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BORTZ v. HENNE (07/01/64)

THE SUPREME COURT OF PENNSYLVANIA


July 1, 1964

BORTZ
v.
HENNE, APPELLANT.

Appeal, No. 218, Jan. T., 1963, from judgment of Court of Common Pleas No. 2 of Philadelphia County, Dec. T., 1958, No. 2951, in case of Harry M. Bortz v. Ray D. Henne. Judgment affirmed.

COUNSEL

Herbert F. Holmes, Jr., with him Elston C. Cole, for appellant.

Frank J. Eustace, Jr., for appellee.

Before Bell, C.j., Jones, Cohen, Eagen, O'brien and Roberts, JJ.

[ 415 Pa. Page 151]

OPINION PER CURIAM

This was a suit in trespass for personal injuries and property damage arising out of an automobile collision at the intersection of Haines Street and Stenton Avenue in Philadelphia. The jury returned a verdict for the plaintiff in the amount of $7,000. After the lower Court had denied a motion (a) for a new trial, and (b) for judgment n.o.v., defendant took this appeal. Appellant (defendant) asks (1) judgment n.o.v. because of plaintiff's contributory negligence, or, in the alternative, (2) a new trial on the basis of plaintiff's allegedly prejudicial reference to an "adjuster" during cross-examination at the trial.

In considering a motion for a judgment n.o.v., we must of course view the evidence, together with all reasonable inferences therefrom, in the light most favorable to the verdict-winner: Bohner v. Eastern Express, Inc., 405 Pa. 463, 175 A.2d 864; Guzman v. Bloom, 413 Pa. 576, 198 A.2d 499.

[ 415 Pa. Page 152]

Stenton Avenue and Haines Street cross each other at approximately right angles. Defendant was traveling South on Stenton Avenue. Plaintiff was traveling West on Haines Street, with a green light in his favor. He first saw defendant's car when it was approximately 150 feet from the intersection. As plaintiff entered the intersection, defendant's vehicle was approximately 50 to 75 feet away. When plaintiff's car was about three-quarters of the way across Stenton Avenue, defendant's car struck it on the right-hand side.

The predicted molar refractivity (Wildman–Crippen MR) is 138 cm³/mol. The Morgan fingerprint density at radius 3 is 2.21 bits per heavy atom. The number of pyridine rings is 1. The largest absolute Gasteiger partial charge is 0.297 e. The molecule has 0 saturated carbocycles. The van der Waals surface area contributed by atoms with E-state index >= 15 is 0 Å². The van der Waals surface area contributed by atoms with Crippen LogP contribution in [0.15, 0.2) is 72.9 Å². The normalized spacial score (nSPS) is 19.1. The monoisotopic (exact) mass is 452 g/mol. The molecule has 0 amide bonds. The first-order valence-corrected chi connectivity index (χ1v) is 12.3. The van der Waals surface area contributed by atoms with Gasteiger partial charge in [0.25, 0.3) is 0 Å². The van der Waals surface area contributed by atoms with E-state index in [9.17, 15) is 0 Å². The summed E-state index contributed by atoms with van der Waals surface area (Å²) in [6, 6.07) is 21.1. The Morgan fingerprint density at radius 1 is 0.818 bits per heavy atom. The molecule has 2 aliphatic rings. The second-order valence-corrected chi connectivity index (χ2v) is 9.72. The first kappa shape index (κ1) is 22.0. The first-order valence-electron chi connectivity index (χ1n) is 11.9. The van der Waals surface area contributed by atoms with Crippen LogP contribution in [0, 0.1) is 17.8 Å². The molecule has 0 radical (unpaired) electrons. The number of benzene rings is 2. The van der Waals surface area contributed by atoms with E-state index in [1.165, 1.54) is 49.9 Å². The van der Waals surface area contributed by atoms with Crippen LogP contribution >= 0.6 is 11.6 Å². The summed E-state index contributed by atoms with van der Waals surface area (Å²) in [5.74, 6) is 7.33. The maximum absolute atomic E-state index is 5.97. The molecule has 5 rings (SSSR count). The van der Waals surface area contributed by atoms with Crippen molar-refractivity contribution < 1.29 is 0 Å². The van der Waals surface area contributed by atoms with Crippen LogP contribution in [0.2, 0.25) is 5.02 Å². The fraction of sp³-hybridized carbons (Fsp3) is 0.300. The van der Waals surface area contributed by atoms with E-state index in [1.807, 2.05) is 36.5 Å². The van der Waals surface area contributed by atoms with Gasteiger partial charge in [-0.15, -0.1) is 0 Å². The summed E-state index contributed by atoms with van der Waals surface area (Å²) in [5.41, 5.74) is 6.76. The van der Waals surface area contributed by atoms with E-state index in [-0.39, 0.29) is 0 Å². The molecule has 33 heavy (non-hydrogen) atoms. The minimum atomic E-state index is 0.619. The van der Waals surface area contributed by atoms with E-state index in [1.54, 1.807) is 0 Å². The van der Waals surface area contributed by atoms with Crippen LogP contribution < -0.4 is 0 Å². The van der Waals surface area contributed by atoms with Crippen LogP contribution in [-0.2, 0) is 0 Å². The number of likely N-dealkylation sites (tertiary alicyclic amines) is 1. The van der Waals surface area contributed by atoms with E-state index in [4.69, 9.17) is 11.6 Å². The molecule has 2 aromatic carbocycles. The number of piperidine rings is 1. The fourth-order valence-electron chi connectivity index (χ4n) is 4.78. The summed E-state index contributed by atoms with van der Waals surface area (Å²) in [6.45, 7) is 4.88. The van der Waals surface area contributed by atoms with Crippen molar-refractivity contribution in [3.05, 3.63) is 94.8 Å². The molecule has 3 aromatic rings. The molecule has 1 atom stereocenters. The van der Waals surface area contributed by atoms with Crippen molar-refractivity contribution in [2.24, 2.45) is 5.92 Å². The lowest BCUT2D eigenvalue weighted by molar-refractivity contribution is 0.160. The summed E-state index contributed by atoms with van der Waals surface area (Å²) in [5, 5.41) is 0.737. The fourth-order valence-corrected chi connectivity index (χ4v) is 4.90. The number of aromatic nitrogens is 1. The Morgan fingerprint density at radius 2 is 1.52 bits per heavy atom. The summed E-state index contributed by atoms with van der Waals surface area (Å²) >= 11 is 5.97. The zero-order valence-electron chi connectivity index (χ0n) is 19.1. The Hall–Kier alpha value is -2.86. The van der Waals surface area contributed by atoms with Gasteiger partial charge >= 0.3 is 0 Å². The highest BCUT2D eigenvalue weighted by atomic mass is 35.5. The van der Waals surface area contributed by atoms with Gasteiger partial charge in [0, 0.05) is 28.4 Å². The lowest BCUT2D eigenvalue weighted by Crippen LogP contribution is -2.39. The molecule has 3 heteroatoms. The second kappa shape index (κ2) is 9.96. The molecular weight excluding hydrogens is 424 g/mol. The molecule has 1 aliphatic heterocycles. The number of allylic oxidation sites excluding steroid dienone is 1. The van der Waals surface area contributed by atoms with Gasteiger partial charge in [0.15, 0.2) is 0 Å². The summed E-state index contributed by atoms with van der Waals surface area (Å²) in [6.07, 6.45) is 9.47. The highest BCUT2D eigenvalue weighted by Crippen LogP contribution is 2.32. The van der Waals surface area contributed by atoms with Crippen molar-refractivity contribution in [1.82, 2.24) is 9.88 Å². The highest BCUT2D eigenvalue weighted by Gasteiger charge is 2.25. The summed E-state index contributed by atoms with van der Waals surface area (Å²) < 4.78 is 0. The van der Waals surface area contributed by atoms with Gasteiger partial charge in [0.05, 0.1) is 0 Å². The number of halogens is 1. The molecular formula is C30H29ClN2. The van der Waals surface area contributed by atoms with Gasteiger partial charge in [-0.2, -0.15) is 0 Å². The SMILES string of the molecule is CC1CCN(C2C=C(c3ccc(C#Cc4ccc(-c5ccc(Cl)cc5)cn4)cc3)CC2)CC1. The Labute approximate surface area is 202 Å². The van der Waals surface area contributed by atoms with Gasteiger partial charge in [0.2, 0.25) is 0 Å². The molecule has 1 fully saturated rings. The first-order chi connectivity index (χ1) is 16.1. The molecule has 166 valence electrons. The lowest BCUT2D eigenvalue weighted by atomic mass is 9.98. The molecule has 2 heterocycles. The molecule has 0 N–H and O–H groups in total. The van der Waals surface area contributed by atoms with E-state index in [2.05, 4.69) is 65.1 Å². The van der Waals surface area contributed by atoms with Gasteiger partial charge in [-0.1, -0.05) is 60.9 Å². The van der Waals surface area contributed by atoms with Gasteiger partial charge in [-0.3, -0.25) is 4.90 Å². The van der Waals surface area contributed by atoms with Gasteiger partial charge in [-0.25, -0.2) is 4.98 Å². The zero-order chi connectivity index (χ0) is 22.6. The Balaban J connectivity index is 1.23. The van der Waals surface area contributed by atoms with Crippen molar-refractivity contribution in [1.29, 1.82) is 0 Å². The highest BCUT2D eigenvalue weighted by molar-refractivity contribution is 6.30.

Two well settled principles rule the instant case - (1) only in a clear case will an appellate Court declare a person guilty of contributory negligence as a matter of law, and (2) one is not bound to anticipate the negligence of another: Gregorius v. Safeway Steel Scaffolds Co., 409 Pa. 578, 187 A.2d 646. The contributory negligence of the plaintiff, if any, was a question for the jury.

Defendant further contends that plaintiff's reference, on cross-examination, to what he told an "adjuster" so sufficiently injected the issue of liability insurance as to constitute prejudicial, and consequently, reversible error. We believe this answer falls within the exception and not within the general rule which requires the withdrawal of a juror or a new trial when plaintiff or his witness or his counsel refers to insurance: Trimble v. Merloe, 413 Pa. 408, 197 A.2d 457. This was not a deliberate or intentional attempt to influence the jury, but an unintentional, inconsequential reference to insurance which was not sufficient to prejudice or influence the jury and was cured by the Court's instantaneous admonition to the jury. Cf. Tuttle v. Suznevich, 394 Pa. 614, 149 A.2d 888, and Deeney v. Krauss, 394 Pa. 380, 147 A.2d 369. We find no merit in any of defendant's contentions.

Disposition

Judgment affirmed.

19640701

© 1998 VersusLaw Inc.



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